Bilingualism and the Multilingual Turn: Language-as-Resource

By Faltis, Christian; Smith, Howard L. | Bilingual Review, September 2016 | Go to article overview

Bilingualism and the Multilingual Turn: Language-as-Resource


Faltis, Christian, Smith, Howard L., Bilingual Review


In the mid-1980s, a young scholar named Richard Ruiz, a Stanford PhD, and assistant professor at the University of Wisconsin, Madison, published an article in NABE, The Journal for the National Association for Bilingual Education. The article, a theoretical piece, was titled "Orientations in Language Planning." It was the first to frame language planning in terms of language-as-problem, language-as-right, and language-as-resource in ways that for decades to follow, served as intellectual grist for bilingual educators, bilingual advocates, and language planners.

When speakers of different languages share a space (e.g., Canada) or a task (international marketing), they must agree upon which language will be used in a given context. According to Diallo and Lidicoat (2014, p. 111) "language planning is a process of future-oriented decisionmaking to change some aspect of language practice in order to address a perceived linguistic problem." Such deliberations influence language maintenance, the status of languages, and the social spaces in which languages are accepted or disparaged.

As Ruiz pointed out in the beginning his article, most language planners around the world conceived of their work from the orientation of language-as-problem. Accordingly, in settings where there were multiple languages, the problem was constructed as how to unify a nation's peoples through language policies and practices toward a common language or in some cases, how to enable certain types of minority languages to develop while simultaneously sustaining the political and economic position of the dominant language. Multilingual South African, post-apartheid, is a prime example.

Language-as-Resource-Beginnings

The decades following the 1960s up to the 1980s, when Ruiz published his piece on orientations, members of Chicano, African American, and Native American groups, especially educators, began to question the language-as-problem orientation for how it problematized minority languages within a common language-national unity framework (Dillard, 1975; Wald, 1984). For them, language was not the problem; rather, what was problematic was that bilingualism and biliteracy were not recognized as community resources. Essentially, these educators turned the discourse on language planning from language-as-problem to language-as-resource, and Ruiz captured this discourse shift in his Orientations article in of 1984.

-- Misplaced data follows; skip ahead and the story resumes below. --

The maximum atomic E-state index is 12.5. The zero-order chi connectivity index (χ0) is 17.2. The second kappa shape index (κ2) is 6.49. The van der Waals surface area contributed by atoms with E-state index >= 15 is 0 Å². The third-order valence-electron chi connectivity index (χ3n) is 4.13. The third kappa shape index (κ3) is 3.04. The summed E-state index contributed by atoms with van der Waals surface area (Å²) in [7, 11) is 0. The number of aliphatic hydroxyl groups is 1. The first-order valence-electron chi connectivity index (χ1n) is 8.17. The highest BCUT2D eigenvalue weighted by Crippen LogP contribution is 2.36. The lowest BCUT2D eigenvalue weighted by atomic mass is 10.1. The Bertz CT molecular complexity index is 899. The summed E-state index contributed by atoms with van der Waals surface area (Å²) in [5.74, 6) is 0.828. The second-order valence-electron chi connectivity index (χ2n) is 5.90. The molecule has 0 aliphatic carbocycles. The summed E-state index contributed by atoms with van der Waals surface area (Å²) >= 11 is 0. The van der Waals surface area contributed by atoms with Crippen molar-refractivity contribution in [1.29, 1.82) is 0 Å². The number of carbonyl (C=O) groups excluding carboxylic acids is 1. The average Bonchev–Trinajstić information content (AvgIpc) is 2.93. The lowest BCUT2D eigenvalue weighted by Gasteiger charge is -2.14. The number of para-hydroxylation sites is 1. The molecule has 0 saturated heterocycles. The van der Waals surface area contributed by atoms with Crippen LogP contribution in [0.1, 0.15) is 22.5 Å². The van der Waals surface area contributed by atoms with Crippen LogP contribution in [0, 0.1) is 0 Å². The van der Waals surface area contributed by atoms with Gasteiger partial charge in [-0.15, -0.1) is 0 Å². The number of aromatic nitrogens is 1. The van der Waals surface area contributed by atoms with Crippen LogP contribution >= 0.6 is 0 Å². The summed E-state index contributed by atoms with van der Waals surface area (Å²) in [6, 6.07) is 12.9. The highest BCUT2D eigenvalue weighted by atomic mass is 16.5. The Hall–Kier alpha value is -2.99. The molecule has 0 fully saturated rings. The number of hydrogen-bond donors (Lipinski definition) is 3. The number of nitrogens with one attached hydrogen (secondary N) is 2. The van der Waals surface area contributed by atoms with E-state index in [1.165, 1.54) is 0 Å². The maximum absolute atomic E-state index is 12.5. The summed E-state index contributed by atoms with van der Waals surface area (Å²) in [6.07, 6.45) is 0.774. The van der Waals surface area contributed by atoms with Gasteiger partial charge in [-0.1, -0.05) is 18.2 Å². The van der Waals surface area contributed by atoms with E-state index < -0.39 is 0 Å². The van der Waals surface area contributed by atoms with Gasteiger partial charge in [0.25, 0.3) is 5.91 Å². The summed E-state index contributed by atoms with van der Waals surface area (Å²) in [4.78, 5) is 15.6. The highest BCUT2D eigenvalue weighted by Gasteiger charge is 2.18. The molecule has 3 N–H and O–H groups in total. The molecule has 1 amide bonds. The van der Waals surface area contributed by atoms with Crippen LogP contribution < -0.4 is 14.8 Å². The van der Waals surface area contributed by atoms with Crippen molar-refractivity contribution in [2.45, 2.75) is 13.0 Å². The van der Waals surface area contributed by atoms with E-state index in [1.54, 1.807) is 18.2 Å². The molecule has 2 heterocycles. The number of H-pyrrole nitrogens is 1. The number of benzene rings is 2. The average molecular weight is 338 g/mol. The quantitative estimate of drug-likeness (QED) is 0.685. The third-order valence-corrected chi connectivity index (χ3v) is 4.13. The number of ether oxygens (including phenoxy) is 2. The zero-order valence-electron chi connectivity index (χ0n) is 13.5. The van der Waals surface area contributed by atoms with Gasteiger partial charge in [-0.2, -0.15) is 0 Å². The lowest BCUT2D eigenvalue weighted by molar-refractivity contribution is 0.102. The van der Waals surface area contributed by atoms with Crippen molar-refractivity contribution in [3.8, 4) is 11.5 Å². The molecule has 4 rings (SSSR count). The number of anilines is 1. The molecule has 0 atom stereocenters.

From a language-as-problem perspective, bilingual education was constructed as a solution to the problem of having children, particularly Mexican immigrant and indigenous children who entered school speaking a language other than English. It was reasoned that bilingual education would rid them of their problem (Crawford, 1992). From a language-as-resource perspective, bilingual education, designed around maintenance principles (Baker, 2006), was a critical tool for developing high levels of biliteracy in English and a minority language (Hernandez-Chavez, 1978). Moreover, maintenance bilingual education provided a context for minority youth to build their identities as emergent bilingual language users with strong ties to their ethnic groups and at the same time to become well-educated biliterate citizens of the United States (Garcia & Baetens Beardsmore, 2009). Bilingual education would promote identity formation as well as new educational opportunities for language minority students. (1)

During the 1980s and into the 1990s, under the rule of the conservative Reagan-Bush administrations, the one nation-one language ideology gained national momentum among nationalist politicos concerned with education and economic development. Their argument was that fully educating children and youth in languages other than English was problematic because it promoted divisiveness and fragmentation, where allegiances to ethnic and language groups rather than to Americanism were the likely outcome (Crawford, 1992; Ramsey, 2012). …

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